May 20, 2004  
Volume 98, Issue 01  

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NEWS

News Briefs

Magical machine reduces pain in snails and people alike
Escargot anyone? After experimenting with land snails placed on heated metal surfaces, scientists at Lawson Health Research Institute have invented a handheld pain relief device.

“The device looks like a walkman, but instead of earphones it has coils of wire that generate a pulsed magnetic field,” said Frank Prato, imaging program leader at the Lawson Health Research Institute, adding the “earphones” are placed on the temples.

“We found that if we exposed [the snails] to pulsed magnetic fields, they stayed on the heated surface for twelve seconds, indicating a reduced sensitivity to pain,” he explained.

The device has been shown to reduce pain in patients suffering from fibromyalgia and rheumatoid arthritis. In addition, the pain relief produced by the device does not have the adverse side-effects of other painkillers such as morphine, Prato noted.

“We anticipate it will be between six months to two years before we can sell the device with the claim that it reduces pain in specific populations,” he added.

—Sarvenaz Kermanshahi

Western prof to receive teaching award
Aristotle may have been a famed Greek philosopher and educator of Greek conquerors of the known world, but he never received even one teaching award from Alexander the Great, unlike a Western professor. Then again, that probably makes sense, considering the consensus is that Aristotle probably never met Alexander and never actually conquered any sizable portion of the known world.

Stephen Hicock, a Western earth sciences professor, will be receiving one of six University Faculty Association Teaching Awards. Selected from among 12,000 university teachers in Ontario, he will also be the only professor from Western being honoured.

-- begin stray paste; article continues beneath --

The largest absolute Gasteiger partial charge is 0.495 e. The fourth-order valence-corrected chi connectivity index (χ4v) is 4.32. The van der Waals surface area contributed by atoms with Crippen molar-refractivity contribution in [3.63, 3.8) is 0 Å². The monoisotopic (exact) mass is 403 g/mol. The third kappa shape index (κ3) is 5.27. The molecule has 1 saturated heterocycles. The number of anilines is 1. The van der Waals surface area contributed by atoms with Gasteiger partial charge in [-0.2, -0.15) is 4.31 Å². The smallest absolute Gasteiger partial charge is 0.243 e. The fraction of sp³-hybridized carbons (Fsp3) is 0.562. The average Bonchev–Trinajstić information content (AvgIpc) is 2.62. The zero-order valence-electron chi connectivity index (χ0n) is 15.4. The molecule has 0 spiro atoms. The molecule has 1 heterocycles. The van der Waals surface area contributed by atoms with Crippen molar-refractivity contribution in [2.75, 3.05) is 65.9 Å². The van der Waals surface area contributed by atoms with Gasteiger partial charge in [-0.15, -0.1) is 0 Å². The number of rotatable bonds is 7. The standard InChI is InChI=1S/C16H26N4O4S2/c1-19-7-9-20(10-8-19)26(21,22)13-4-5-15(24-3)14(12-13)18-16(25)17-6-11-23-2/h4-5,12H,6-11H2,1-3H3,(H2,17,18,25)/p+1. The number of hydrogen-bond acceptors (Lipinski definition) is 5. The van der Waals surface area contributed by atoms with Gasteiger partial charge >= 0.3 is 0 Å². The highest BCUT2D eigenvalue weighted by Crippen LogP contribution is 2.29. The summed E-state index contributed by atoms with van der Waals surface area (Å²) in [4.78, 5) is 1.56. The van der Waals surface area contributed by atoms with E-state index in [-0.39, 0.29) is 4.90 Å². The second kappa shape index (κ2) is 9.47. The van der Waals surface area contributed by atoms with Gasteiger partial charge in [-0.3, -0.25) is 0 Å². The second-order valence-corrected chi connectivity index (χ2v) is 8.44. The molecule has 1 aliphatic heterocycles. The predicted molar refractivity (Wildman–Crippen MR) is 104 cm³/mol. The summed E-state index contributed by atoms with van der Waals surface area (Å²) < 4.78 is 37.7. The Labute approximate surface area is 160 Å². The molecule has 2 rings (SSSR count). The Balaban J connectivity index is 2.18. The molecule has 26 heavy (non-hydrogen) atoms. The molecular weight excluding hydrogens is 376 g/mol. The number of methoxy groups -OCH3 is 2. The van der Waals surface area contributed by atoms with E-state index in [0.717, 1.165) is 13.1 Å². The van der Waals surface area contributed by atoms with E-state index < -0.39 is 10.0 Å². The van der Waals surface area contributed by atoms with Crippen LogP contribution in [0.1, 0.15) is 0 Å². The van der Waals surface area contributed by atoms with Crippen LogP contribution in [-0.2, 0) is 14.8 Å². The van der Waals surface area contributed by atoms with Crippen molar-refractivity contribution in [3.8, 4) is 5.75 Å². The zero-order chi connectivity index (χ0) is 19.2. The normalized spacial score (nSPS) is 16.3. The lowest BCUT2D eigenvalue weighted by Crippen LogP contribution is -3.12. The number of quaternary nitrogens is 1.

Hicock credits the award to his style of teaching. “My attitude is that this university can’t exist without research, but it certainly can’t exist without students. So I put my teaching first,” he said.

According to Hicock, consideration of this award involved results from the teacher evaluations all Western students complete every term, a teaching dossier with his lectures and other teaching materials, as well as letters of support from his undergraduate and graduate students and faculty members.

“Letters from the students said I was enthusiastic, well-organized, as well as have an effect on their lives, such as career path,” he added.

He explained the basis of his student-centred teaching philosophy lies with the fact that students are the ones paying the tuition to attend university. “I make sure they get their money’s worth.”

Western student politico named prez of OUSA
Thousands revere and worship them, princes and kings from lands far, far away offer them lavish and expensive gifts, and rulers of nations seek their informed council and wisdom. This isn’t the offspring of a deity we are talking about; it’s student lobbyists, and one of Western’s student politicians will be leading them in Ontario.

Alison Forbes, University Student’s Council VP-education, has been named president of the Ontario Undergarduate Student Alliance by the organization’s steering committee.

“What I’d really like to focus on is to continue to work on partnerships with interested parties,” Forbes said of her primary goal in her new position, adding the various parties she hopes to work with are the Council of Ontario Universities, the Ontario Confederation of University Faculty Associations and other student groups.

She noted the upcoming consultations with the provincial government over tuition and other post-secondary issues will also figure prominiently in her term. “That’s something we’re really excited for,” she said.

It is also hoped the consultations will further the congenial working partnership OUSA has with the provincial government, she explained. “We’ve got a good relationship with the government — we always get good reviews.”

Prior to her position within OUSA, Forbes has worked closely with the student lobby at both the federal and provincial level while sitting on the USC external committee. She also served one term as a student senator at Western and was last year’s USC government affairs commissioner.

—Marshall Bellamy

 

 

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